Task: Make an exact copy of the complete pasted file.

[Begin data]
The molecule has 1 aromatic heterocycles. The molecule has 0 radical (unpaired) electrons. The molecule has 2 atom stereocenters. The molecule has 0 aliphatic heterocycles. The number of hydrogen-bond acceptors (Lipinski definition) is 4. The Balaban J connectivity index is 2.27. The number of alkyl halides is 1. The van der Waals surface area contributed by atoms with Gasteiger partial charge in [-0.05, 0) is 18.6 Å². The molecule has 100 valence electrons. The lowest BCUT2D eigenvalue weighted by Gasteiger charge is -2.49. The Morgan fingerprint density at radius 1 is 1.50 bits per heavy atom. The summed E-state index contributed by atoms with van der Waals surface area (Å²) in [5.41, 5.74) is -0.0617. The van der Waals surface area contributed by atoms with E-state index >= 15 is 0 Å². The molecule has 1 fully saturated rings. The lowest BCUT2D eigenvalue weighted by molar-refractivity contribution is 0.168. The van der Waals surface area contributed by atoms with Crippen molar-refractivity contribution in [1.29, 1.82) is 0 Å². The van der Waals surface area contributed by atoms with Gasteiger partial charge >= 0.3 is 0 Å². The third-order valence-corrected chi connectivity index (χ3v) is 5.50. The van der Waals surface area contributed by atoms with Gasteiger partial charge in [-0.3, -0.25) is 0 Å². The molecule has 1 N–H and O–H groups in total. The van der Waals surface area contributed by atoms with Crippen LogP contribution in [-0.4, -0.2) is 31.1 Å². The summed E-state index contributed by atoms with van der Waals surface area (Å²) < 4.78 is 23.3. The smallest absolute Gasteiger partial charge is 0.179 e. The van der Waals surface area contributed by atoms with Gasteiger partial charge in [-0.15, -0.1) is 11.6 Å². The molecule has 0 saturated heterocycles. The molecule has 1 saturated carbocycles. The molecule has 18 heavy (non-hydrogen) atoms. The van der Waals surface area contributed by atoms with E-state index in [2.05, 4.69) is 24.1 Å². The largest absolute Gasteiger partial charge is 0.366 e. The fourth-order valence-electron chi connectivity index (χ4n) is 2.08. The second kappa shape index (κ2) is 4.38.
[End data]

The molecule has 1 aromatic heterocycles. The molecule has 0 radical (unpaired) electrons. The molecule has 2 atom stereocenters. The molecule has 0 aliphatic heterocycles. The number of hydrogen-bond acceptors (Lipinski definition) is 4. The Balaban J connectivity index is 2.27. The number of alkyl halides is 1. The van der Waals surface area contributed by atoms with Gasteiger partial charge in [-0.05, 0) is 18.6 Å². The molecule has 100 valence electrons. The lowest BCUT2D eigenvalue weighted by Gasteiger charge is -2.49. The Morgan fingerprint density at radius 1 is 1.50 bits per heavy atom. The summed E-state index contributed by atoms with van der Waals surface area (Å²) in [5.41, 5.74) is -0.0617. The van der Waals surface area contributed by atoms with E-state index >= 15 is 0 Å². The molecule has 1 fully saturated rings. The lowest BCUT2D eigenvalue weighted by molar-refractivity contribution is 0.168. The van der Waals surface area contributed by atoms with Crippen molar-refractivity contribution in [1.29, 1.82) is 0 Å². The van der Waals surface area contributed by atoms with Gasteiger partial charge >= 0.3 is 0 Å². The third-order valence-corrected chi connectivity index (χ3v) is 5.50. The van der Waals surface area contributed by atoms with Gasteiger partial charge in [-0.3, -0.25) is 0 Å². The molecule has 1 N–H and O–H groups in total. The van der Waals surface area contributed by atoms with Crippen LogP contribution in [-0.4, -0.2) is 31.1 Å². The summed E-state index contributed by atoms with van der Waals surface area (Å²) < 4.78 is 23.3. The smallest absolute Gasteiger partial charge is 0.179 e. The van der Waals surface area contributed by atoms with Gasteiger partial charge in [-0.15, -0.1) is 11.6 Å². The molecule has 0 saturated heterocycles. The molecule has 1 saturated carbocycles. The molecule has 18 heavy (non-hydrogen) atoms. The van der Waals surface area contributed by atoms with E-state index in [2.05, 4.69) is 24.1 Å². The largest absolute Gasteiger partial charge is 0.366 e. The fourth-order valence-electron chi connectivity index (χ4n) is 2.08. The second kappa shape index (κ2) is 4.38.